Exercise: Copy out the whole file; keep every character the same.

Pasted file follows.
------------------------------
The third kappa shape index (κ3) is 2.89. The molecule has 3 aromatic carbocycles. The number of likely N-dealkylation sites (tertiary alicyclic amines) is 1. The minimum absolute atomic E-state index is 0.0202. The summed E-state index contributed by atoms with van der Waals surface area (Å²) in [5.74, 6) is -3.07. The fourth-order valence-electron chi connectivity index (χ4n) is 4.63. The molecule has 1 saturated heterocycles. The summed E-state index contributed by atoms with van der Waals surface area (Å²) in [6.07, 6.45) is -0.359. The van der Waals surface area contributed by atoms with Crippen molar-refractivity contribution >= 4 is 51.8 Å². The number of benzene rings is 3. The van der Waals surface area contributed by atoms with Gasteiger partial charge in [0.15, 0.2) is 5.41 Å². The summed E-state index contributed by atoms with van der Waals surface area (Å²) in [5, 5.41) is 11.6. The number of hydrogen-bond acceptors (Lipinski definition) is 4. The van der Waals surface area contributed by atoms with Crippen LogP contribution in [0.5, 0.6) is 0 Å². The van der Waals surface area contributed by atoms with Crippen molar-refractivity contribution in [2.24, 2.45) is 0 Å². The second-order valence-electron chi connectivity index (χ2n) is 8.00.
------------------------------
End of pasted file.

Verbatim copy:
The third kappa shape index (κ3) is 2.89. The molecule has 3 aromatic carbocycles. The number of likely N-dealkylation sites (tertiary alicyclic amines) is 1. The minimum absolute atomic E-state index is 0.0202. The summed E-state index contributed by atoms with van der Waals surface area (Å²) in [5.74, 6) is -3.07. The fourth-order valence-electron chi connectivity index (χ4n) is 4.63. The molecule has 1 saturated heterocycles. The summed E-state index contributed by atoms with van der Waals surface area (Å²) in [6.07, 6.45) is -0.359. The van der Waals surface area contributed by atoms with Crippen molar-refractivity contribution >= 4 is 51.8 Å². The number of benzene rings is 3. The van der Waals surface area contributed by atoms with Gasteiger partial charge in [0.15, 0.2) is 5.41 Å². The summed E-state index contributed by atoms with van der Waals surface area (Å²) in [5, 5.41) is 11.6. The number of hydrogen-bond acceptors (Lipinski definition) is 4. The van der Waals surface area contributed by atoms with Crippen LogP contribution in [0.5, 0.6) is 0 Å². The van der Waals surface area contributed by atoms with Crippen molar-refractivity contribution in [2.24, 2.45) is 0 Å². The second-order valence-electron chi connectivity index (χ2n) is 8.00.